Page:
However destiny would demand a special look at coffee growing. Still young, Eduardo Campos received a parental inheritance, a good piece of land in Presidente Olegário, a city in Minas Gerais 430 kilometers from the capital, Belo Horizonte. The farm was christened “Dona Neném,” in homage to his mother.
As short time after discovering himself as an engineer, Eduardo Campos rediscovered himself as an agro-businessman. Coffee permanently returned to the hands of the man from Minas Gerais. “I started working with coffee production in the Cerrado region in 1977. In other parts of the Cerrado there was already coffee production, although in a timid way,” boasts Campos. In Patrocínio and Araguari there were some acquaintances from Oliveira who were using the fertile land (albeit still untamed) of the Cerrado region to raise cattle and to develop coffee cultivation. However, in Presidente Olegário coffee fields were a novelty.
The first farm is that with the highest production. With a total area of 600 hectares, the SãoJoão Grande farm has 375 hectares devoted to coffee. Dona Neném, with 800 hectares, has 230 hectares separated for producing coffee. The farm is also strong in cattle raising. Boa Sorte is another property on which beef cattle are raised. Moreover, the farm is the largest of the three ranches belonging to the Campos family, with 1900 hectares, in addition to being the only one there is not even a single coffee tree. In total, there are 2500 head of zebu nelore, a rustic, strong and well-acclimatized kind of cattle. The zebu are a species of Indian origin that arrived in Brazil at the beginning of the 20th century. Currently, the Brazilian herd is recognized as one of the best meats on the world market. Mr. Campos’ nelores are part of it.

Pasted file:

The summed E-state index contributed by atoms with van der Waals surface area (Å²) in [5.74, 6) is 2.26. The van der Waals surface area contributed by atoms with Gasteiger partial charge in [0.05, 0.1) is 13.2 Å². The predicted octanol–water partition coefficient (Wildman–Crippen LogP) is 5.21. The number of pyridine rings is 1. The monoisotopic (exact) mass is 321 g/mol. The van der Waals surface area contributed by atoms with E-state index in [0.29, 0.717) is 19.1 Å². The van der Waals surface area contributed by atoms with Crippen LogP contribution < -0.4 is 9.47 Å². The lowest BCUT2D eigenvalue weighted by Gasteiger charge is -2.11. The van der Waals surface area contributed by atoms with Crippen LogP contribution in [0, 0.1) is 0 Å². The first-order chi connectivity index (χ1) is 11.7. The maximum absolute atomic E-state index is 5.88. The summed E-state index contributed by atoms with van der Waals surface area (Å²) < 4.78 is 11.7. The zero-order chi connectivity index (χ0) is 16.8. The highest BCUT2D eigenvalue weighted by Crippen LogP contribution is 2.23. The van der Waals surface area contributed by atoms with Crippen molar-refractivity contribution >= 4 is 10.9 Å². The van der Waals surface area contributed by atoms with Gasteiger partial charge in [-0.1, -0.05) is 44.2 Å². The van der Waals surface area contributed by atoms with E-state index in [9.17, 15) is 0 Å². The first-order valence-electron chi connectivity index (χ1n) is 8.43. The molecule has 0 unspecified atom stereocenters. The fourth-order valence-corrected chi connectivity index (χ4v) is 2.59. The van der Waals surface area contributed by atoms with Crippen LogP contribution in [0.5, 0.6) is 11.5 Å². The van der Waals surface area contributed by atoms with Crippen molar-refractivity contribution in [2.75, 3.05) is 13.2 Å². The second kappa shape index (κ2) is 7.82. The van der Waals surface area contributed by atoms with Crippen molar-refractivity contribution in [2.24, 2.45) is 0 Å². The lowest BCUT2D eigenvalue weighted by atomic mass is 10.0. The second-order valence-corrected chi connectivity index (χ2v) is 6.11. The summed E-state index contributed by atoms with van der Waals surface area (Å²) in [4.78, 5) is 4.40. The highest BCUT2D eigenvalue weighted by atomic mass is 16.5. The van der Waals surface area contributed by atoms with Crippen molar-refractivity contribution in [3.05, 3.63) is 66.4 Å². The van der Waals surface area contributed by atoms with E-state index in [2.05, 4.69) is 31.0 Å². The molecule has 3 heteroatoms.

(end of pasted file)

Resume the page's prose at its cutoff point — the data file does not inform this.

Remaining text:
The 3300 hectares are not only used for growing coffee and raising zebu. A part of the three ranches is separated for subsistence agriculture. Many of the foods consumed by the family and by Eduardo Campos’ collaborators are grown on the farms in Presidente Olegário. Of course, some hectares are untouchable, solely for environmental preservation.
The environment is priority number one. Because of this, Campos replanted a good part of the native vegetation of the region, making up for some of the environmental impact caused by the cattle herd and by the coffee. It is not just the trees that recompose the scenery, the waters are also part of the natural protection. Eduardo Campos recovers Permanent Preservation Areas (APPs). The APPs (as they are commonly referred to in Brazil) are limits drawn between the edges of streams, lakes or rivers and the start of crops. This distance maintains the high quality of the waters and guarantees the future of watersheds.